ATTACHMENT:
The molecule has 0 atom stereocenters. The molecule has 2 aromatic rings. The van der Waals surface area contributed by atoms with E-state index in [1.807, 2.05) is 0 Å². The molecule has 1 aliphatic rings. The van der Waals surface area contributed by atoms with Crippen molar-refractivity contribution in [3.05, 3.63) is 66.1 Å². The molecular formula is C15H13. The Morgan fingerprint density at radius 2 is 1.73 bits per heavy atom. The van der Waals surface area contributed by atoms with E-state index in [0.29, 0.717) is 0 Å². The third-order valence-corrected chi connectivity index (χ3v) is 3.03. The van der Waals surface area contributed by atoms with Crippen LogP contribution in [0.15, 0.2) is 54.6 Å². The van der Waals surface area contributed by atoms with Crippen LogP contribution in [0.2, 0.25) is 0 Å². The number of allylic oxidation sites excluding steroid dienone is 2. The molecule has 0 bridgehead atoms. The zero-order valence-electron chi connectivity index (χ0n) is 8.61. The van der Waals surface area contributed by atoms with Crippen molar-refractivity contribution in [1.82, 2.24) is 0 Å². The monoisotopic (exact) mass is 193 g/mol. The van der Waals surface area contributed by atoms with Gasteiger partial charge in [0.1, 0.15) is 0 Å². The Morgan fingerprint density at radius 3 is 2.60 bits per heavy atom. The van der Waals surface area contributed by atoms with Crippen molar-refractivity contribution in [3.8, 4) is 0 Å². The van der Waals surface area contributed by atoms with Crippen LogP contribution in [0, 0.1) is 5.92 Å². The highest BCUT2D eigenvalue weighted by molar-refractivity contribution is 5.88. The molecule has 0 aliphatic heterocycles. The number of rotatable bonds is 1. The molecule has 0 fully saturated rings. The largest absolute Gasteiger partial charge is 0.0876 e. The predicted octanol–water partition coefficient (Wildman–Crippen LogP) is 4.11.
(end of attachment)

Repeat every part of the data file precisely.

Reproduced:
The molecule has 0 atom stereocenters. The molecule has 2 aromatic rings. The van der Waals surface area contributed by atoms with E-state index in [1.807, 2.05) is 0 Å². The molecule has 1 aliphatic rings. The van der Waals surface area contributed by atoms with Crippen molar-refractivity contribution in [3.05, 3.63) is 66.1 Å². The molecular formula is C15H13. The Morgan fingerprint density at radius 2 is 1.73 bits per heavy atom. The van der Waals surface area contributed by atoms with E-state index in [0.29, 0.717) is 0 Å². The third-order valence-corrected chi connectivity index (χ3v) is 3.03. The van der Waals surface area contributed by atoms with Crippen LogP contribution in [0.15, 0.2) is 54.6 Å². The van der Waals surface area contributed by atoms with Crippen LogP contribution in [0.2, 0.25) is 0 Å². The number of allylic oxidation sites excluding steroid dienone is 2. The molecule has 0 bridgehead atoms. The zero-order valence-electron chi connectivity index (χ0n) is 8.61. The van der Waals surface area contributed by atoms with Crippen molar-refractivity contribution in [1.82, 2.24) is 0 Å². The monoisotopic (exact) mass is 193 g/mol. The van der Waals surface area contributed by atoms with Gasteiger partial charge in [0.1, 0.15) is 0 Å². The Morgan fingerprint density at radius 3 is 2.60 bits per heavy atom. The van der Waals surface area contributed by atoms with Crippen molar-refractivity contribution in [3.8, 4) is 0 Å². The van der Waals surface area contributed by atoms with Crippen LogP contribution in [0, 0.1) is 5.92 Å². The highest BCUT2D eigenvalue weighted by molar-refractivity contribution is 5.88. The molecule has 0 aliphatic heterocycles. The number of rotatable bonds is 1. The molecule has 0 fully saturated rings. The largest absolute Gasteiger partial charge is 0.0876 e. The predicted octanol–water partition coefficient (Wildman–Crippen LogP) is 4.11.